preferably characterized by an abrupt rise of resistance at a critical value of current, and should be so proportioned that the normal full load. currents and usual overload currents are below the critical value of current, while the relatively high starting cur rents are above this critical value. The resistor 6 will then have a relatively low resistance under all normal load conditions, and a relatively high resistance at low speeds and at starting, thus giving a high starting torque to the motor, and at the same time permitting high efficiency and small speed regulation. The ring 7 is here shown fastened to the bars 3 by riveting, accomplished by extending the reduced ends of the bars 3 through perforations in the ring 7 and upsetting the ends of the bars as shown at .12. Screws or any other suitable means may however be used if desired. In Fig. 1 there is shown a ring fastened to the ring a by screws 11, and overlapping the inner edge of the ring 7, thereby tend-- ing to hold it in place relative to the ring 1, but if the ring 7 is shrunk on hot as above described, the ring 10 will not be necessary.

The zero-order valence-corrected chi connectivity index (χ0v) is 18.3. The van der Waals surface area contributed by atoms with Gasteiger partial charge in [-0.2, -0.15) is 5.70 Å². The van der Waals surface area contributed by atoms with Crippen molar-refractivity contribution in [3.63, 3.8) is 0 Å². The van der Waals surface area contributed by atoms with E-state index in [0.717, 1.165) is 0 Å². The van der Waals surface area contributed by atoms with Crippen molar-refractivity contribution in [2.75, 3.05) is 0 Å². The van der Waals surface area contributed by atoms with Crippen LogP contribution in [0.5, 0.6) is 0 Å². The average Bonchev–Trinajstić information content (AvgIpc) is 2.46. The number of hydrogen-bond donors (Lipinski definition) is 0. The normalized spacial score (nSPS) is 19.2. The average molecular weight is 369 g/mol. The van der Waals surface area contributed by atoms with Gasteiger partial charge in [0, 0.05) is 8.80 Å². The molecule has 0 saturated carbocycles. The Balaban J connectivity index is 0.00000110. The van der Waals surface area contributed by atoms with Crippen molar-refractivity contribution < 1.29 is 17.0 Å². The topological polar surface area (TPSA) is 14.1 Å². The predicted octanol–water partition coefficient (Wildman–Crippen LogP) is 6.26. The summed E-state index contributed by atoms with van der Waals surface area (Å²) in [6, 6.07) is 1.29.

Fig. 2 shows some details of construction of the resistor 6. In this figure, there is shown an outer portion 6, a central portion 6', and an inner portion 6". The outer and inner portions 6 and 6 are preferably copper plated, since both of these portions are to be electrically connected to other parts. The central portion 6-constitutes the resister proper, and this should not be copper plated, but may, if desired, be coated with a material which resists oxidation at high temperatures, as explained later. The outer portion of the disk has perforations 13, through which project the reduced ends of the bars of the squirrel cage.